The team of researchers who caused uproar when they claimed a variety of genetically modified corn causes cancer has insisted the crop 'cannot be regarded as safe'.
Leading scientists lined up to condemn the study after it was published two months ago, saying it lacked scientific rigour and had made a series of basic errors.
Russia banned the import of the corn and a group of six French scientific institutions carried out an investigation which accused the study authors of playing on public fears to hype their own reputations.
But French scientist Dr Gilles-Eric Séralini and his colleagues have now hit back maintaining the safety of the NK603 variety of GM corn remains unproven.
They accused many of their critics of lacking credibility because of links to the GM industry and said much of the criticism was led by 'plant biologists, some developing patents on GMOs, and from Monsanto Company owning these products'.
Refusing to give in to demands to withdraw their study, they said their findings represented 'the most detailed test' of genetically modified crops that are ' independent from the biotech and pesticide companies' which develop them.
They said in their rebuttal, published as a letter to the journal Food and Chemical Toxicology, that unlike many other scientists involved in researching GM foods they were free from industry influence because they had no intention of 'commercialising a new product'.
It was also pointed out by the team that the research represented a 'first step' rather than a final conclusion about the potential impacts of NK603 corn and that further experiments may be able to establish its safety.
For their original study they carried out experiments on rats and concluded that the GM corn, developed by US biotech company Monsanto, increased the risks of breast cancer and liver and kidney damage.
Experiments carried out by the team also suggested that tiny quantities of the widely available weedkiller Roundup, also developed by Monsanto, was also associated with an increased risk of cancer.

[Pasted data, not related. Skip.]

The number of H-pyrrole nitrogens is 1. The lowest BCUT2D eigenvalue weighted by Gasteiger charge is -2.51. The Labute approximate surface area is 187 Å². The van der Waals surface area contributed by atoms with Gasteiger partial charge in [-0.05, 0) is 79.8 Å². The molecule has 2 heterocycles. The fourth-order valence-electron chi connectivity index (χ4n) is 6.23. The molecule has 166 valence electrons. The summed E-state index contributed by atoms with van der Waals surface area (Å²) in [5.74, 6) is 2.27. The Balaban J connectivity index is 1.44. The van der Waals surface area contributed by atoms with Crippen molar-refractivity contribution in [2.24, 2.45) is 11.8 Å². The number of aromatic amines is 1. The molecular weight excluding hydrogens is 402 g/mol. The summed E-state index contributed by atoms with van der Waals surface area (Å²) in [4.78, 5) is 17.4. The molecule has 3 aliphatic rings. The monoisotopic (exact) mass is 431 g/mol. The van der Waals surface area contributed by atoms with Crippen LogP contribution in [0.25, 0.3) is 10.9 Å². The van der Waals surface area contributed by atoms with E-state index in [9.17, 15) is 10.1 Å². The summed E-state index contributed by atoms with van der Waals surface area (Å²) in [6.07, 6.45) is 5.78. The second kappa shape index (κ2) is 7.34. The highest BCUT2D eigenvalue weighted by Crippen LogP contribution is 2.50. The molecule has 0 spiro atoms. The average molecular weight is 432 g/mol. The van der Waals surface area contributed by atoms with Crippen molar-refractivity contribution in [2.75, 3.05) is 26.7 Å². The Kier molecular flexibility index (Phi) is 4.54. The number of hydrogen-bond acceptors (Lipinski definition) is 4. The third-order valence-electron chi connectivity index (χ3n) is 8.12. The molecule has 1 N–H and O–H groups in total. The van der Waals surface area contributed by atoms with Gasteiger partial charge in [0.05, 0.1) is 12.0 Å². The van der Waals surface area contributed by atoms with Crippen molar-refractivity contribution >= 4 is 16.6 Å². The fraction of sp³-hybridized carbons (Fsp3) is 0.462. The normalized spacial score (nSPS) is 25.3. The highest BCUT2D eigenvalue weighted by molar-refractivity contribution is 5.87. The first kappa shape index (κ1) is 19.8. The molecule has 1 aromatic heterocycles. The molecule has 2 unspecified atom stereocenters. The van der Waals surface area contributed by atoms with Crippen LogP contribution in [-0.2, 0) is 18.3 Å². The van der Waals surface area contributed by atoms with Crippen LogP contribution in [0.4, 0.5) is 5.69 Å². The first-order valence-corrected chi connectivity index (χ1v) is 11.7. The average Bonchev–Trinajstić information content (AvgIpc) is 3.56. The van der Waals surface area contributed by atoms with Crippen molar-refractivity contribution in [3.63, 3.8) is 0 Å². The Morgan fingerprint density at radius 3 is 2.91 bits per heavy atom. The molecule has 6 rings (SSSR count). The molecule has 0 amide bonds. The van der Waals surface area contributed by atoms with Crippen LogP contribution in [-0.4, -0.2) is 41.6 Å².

The experiments were carried out over two years whereas, they pointed out, biotech companies have usually based claims that their GM products are safe after feeding new varieties to rats for 90 days.
After publication of the study, in the peer reviewed Food and Chemical Toxicology, a dozen senior scientists signed a letter to the journal saying it should never have been published.
GM FOOD REGULATION
GM food and feed is strictly regulated within the EU. Labels must indicate to consumers when GM ingredients are included in food All products that are GM or include GM ingredients must meet traceability rules so that all retailers are able to identify their suppliers.
Risk assessments for all new GM products are carried out by the European Food Safety Authority before they can be sold in Europe.
'This study does not provide sound evidence to support its claims. Indeed, the flaws in the study are so obvious that the paper should never have passed review,' they wrote.
'This appears to be a case of blatant misrepresentation and misinterpretation of data to advance an anti-GMO agenda by an investigator with a clear vested interest.'
The European Food Safety Authority (EFSA) ordered a French University to carry out a review of the research while in Russia the Institute of Nutrition was asked to conduct a similar exercise.
Monsanto said in a statement in September: 'Based on our initial review, we do not believe the study presents information that would justify any change in EFSA’s views on the safety of genetically modified corn products or alter their approval status for genetically modified imports.'